3. "Alien Abduction: The Incident in Lake County"


Ah, those poor McPhersons. All they wanted to do was enjoy Thanksgiving dinner. But instead, they have some uninvited guests that totally ruin their holiday plans. Stupid aliens.

"Alien Abduction: The Incident in Lake County" is a made for TV movie was based on "The McPherson Tape;" a video that "mysteriously" disappeared from the Internet shortly after it was discovered.

While it is not chock-a-block full of special effects, the tension and suspense that  "Alien Abduction: The Incident in Lake County" manages to create is just phenomenal. Even if you're not into alien movies, this found footage film has a lot of really good scares. The scene where the grey aliens enter the kitchen gives me goosebumps every time I see it.

What I really loved about this found footage film is that it really allows the viewers to suspend their disbelief and become fully immersed in the horror that unfolds. Of course, watching the movie at night, alone, helps to increase the fear and paranoia that an alien is about to enter your room and spirit you away to God knows where. Just don't look out your windows after watching this. You'll be glad you didn't.


2. "Atrocious"


This Spanish found footage film is one of those movies that a lot of critics hated, for some strange reason. I'm not sure why. "Atrocious" is brilliant and intensely scary. Maybe those people don't like hedge mazes...

In "Atrocious" Cristian and his sister July are working on a paranormal investigation Internet video series. The movie starts out with them heading over to their family's summer home during Easter vacation, where they are going to investigate the ghost of Melinda, a girl that haunts the nearby woods.


After coming upon a well in the hedge maze, strange things start happening, and Cristian makes sure that they get it all on film. But all is not what it appears to be, and it is soon made apparent that it's not a ghost that is terrorizing their family, but someone close to them.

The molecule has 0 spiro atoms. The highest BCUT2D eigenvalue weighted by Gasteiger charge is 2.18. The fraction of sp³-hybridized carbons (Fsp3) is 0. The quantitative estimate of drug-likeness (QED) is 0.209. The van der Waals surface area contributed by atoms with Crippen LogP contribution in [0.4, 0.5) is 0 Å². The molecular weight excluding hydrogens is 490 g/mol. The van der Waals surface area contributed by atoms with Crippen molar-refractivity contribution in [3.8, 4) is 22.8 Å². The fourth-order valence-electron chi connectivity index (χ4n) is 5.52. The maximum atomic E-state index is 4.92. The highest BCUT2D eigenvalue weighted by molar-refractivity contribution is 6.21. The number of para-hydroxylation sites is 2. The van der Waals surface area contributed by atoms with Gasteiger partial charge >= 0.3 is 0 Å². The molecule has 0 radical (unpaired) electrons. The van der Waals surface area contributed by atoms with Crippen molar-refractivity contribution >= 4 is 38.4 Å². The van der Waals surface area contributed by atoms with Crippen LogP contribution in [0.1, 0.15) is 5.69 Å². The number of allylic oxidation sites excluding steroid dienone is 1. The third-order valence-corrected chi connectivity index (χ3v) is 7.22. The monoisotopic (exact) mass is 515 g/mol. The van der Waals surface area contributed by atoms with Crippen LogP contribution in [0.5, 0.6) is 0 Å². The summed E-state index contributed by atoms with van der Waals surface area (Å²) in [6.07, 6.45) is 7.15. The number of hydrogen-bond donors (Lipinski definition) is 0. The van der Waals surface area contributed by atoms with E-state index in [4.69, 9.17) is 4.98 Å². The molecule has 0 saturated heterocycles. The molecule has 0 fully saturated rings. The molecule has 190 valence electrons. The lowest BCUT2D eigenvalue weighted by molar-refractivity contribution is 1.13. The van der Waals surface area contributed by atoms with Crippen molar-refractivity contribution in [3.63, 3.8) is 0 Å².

"Atrocious" builds up incredible suspense and fear, with a believable and stunning conclusion that was absolutely perfect. You can read my review of "Atrocious" here.



1. "[REC]"

When I first saw [REC], I was absolutely blown away. This Spanish found footage film proves just how scary and intense a movie from that genre can be. It holds nothing back for a pulse-pounding, nail-biting thrill ride of a movie going experience.

Angela Vidal is a news reporter for the TV series "While You're Asleep." She is joined by her camera man, Pablo. They are recording the night shift of a local fire station in Barcelona. Angela goofs around a little in the station before the men are called out to help police carry out an old woman who has fallen ill in her apartment. It's a routine call, or at least, it should have been.

At the apartment, you can immediately sense that something is horribly wrong. The firemen join the police that are already on scene and they go up to the apartment and knock down the door. Inside they find the old woman, on the floor.  She is making strange animalistic sounds and attacks a policeman when he gets near her. Panicked, Angela and Pablo run out of the apartment and down to the lobby, where they learn that the apartment building has been sealed off and placed under quarantine by the military.

A disease is rapidly spreading through the complex. The virus turns people into ravenous, blood-thirsty monsters that only have one thing on their minds, to kill whatever is standing before them, and each attack adds another screaming undead person to their ranks.

Angela and Pablo are chased through the building, and wind up in the attic in an attempt to escape. There, Angela encounters the nightmare that started the outbreak, and it's far worse than anyone could've imagined.

"[REC]" gives us not only the best found footage horror film, but one of the most unique takes on the origin of a zombie outbreak, that of demonic possession (and no it's not the same as the Deadites from "Evil Dead.").  It is a must see that is far better than the American version, "Quarantine." If you haven't seen it, you need to go to your local video store and rent it as soon as possible. You won't regret it.

Pin It

2 comments:

  1. Good list. Atrocious is very deserving of the number 2 slot and it's good to finally see some love for Incident in Lake County. Nobody ever seems to give it any props in the found footage community. Sure it's cheesy but it's effective.

    Since you clearly appreciate the more subtle type of films, have you ever seen The Wicksboro Incident? Really impressive command of suspense and atmosphere in that one.

    ReplyDelete
  2. Thanks Tenzin! I do in fact appreciate the more subtle types of films. I find that a lot of the horror movies I like tend to be slow burners that work to create a wonderfully scary atmosphere, other than strictly relying on loud sound jumps to startle the viewer.

    I've never heard of "The Wicksboro Incident." Thank you for telling me about it! I'm totally going to check that one out. :) It sounds really interesting.

    ReplyDelete